With doctors Susan Robinson, Shelley Sella, Warren Hern, and LeRoy Carhart attending the premiere along with the film's directors, Martha Shane and Lana Wilson, Park City's Temple Theater - a pop-up venue in a synagogue - would have been a natural target for anti-abortion zealots. One website posted a photo of the doctors at Sundance with the caption "Murder Incorporated."
The "Tiller" in After Tiller is Dr. George Tiller, whose 2009 murder is proof that the doctors have reason to be cautious. Outspoken, some would say unrepentant, in his determination to perform late-term abortions at his clinic in Wichita, Kan., Tiller had been shot before, and threatened many times, but continued on until he was cut down in the middle of a church service.
Most of the doctors in After Tiller worked alongside him, and all know the risks of following in his footsteps. But they also know that if they stop, either out of fear or because of the constant protests by and legal challenges from pro-life activists, others are unlikely to take their place. In the movie, Robinson calls herself a "court of last resort" for her patients. Carhart, who like Tiller is a military veteran, says that the day after Tiller's murder, "My first thought was to carry on the mission."
For many, of course, that mission is immoral, and for some, evil. Even among those who consider themselves pro-choice, support wanes as a pregnancy comes closer to full term; according to a 2011 Gallup poll, 79 percent of pro-choice Americans support banning third-trimester abortions.
The procedure described in After Tiller, which involves injecting a lethal dose of digoxin into a fetus' heart and delivering it as an intact stillbirth, is rarely performed - abortions performed after 25 weeks make up about 1 percent of the total. "When we started making this movie," says Shane, "it quickly became apparent that even people who are pretty well-versed in reproductive health don't know much about it."
Carhart, who was born in Trenton, graduated from Hahnemann medical school in 1973. (He also served as a resident in 1977-78 at Atlantic City Medical Center.) In the years before Roe v. Wade, he recalls doing rotations at Philadelphia General Hospital and seeing "wards full of women" suffering from attempts to end their own pregnancies. "The back-alley guys in Philadelphia were good," he recalls. "We didn't see a lot of their patients." He also observed the panel of physicians and psychiatrists who determined, in the days before Roe, whether a woman qualified for an abortion.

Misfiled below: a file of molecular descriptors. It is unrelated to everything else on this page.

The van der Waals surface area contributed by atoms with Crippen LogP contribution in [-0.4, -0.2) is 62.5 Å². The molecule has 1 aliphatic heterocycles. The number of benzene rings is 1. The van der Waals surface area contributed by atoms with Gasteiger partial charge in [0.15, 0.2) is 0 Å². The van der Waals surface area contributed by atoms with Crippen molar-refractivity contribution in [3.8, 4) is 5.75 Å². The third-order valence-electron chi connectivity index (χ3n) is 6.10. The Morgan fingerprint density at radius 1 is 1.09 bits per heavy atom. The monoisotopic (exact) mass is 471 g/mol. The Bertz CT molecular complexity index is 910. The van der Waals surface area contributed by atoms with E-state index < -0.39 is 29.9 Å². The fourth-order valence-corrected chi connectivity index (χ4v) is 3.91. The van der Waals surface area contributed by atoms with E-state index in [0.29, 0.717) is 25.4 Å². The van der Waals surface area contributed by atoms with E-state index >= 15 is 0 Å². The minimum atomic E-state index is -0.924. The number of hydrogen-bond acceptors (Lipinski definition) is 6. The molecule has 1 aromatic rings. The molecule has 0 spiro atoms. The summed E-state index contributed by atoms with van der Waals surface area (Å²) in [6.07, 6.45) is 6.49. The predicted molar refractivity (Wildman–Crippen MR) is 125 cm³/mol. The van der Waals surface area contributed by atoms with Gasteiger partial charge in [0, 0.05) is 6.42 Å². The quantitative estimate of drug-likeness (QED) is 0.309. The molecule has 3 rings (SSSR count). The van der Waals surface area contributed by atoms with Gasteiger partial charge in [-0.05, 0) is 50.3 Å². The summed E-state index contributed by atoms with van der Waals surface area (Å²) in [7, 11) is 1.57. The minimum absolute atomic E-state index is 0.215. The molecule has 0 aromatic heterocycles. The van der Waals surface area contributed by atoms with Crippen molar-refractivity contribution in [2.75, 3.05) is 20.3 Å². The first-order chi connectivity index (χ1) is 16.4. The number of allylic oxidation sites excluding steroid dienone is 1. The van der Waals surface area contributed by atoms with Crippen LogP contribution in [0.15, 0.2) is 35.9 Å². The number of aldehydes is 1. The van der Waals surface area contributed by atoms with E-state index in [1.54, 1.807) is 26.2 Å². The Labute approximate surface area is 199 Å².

Although Carhart performed abortions in medical school, it wasn't until much later, after 21 years in the Air Force, that he changed his specialty from general surgery. One of his patients was the director of nursing at a women's health clinic. She spent two years trying to persuade Carhart to work with her. Finally, he came to observe for a day, and became "addicted," not to the procedure, but to the discussions that preceded it. "That's the truly addicting part," he says, "helping [women] get to the point where they can rationally decide."
Carhart, 72, is a registered Republican, although he admits, "I haven't voted for a Republican since Kennedy." He has been married to the same woman for decades, and calls himself a religious, though no longer churchgoing, man. In other words, he's hardly the bomb-throwing atheist baby-killer his most ardent opponents depict.
Like the other doctors in After Tiller, Carhart sometimes turns women down. "I don't believe there's a hard line," he says, "but after 26 weeks, for an elective abortion, there has to be a fairly significant reason." After 28 weeks, 90 percent of the women seeking abortions in Carhart's clinic do so because of fetal abnormalities, he says, which in some cases all but guarantee the child a short and painful life.
Saying no has consequences, of course. One patient Carhart rejected later made national news for stuffing her newborn baby into a pillowcase and leaving him in a trash can. But Carhart says the woman, a drug addict, was "so high she walked out of the clinic twice" and could not have been relied upon to return for a multistage procedure that takes several days. "I didn't think we could safely take care of her," he says.
For years, Carhart has operated out of a clinic in Bellevue, Neb., but when the Nebraska legislature passed a law in 2010 banning abortions after 20 weeks, he opened another facility in Germantown, Md. The move met with fierce opposition from anti-abortion activists, who stood outside the middle school attended by his landlord's daughter with graphic pictures of aborted fetuses. The landlord, whose own father performed abortions out of the same clinic, stood fast, and Carhart continues to commute to Maryland from Nebraska regularly.
Ultimately, After Tiller is less about late-term procedures or even the doctors who perform them than about the decisions that doctors and patients struggle with, together and alone. (The movie, which got two standing ovations at Sundance - one for the doctors - has not yet been acquired for wide distribution.)
Sella insists on using the term baby rather than fetus, since to do otherwise would be to mask the seriousness of the procedure. Robinson wrestles with whether or not to perform an abortion on a young Catholic woman who, while requesting the procedure, still believes it is wrong - and with whether denying her might unjustly take away her right to decide for herself.
"It's like arbitration," Carhart says. "You figure both people are going to leave unhappy, but fairly."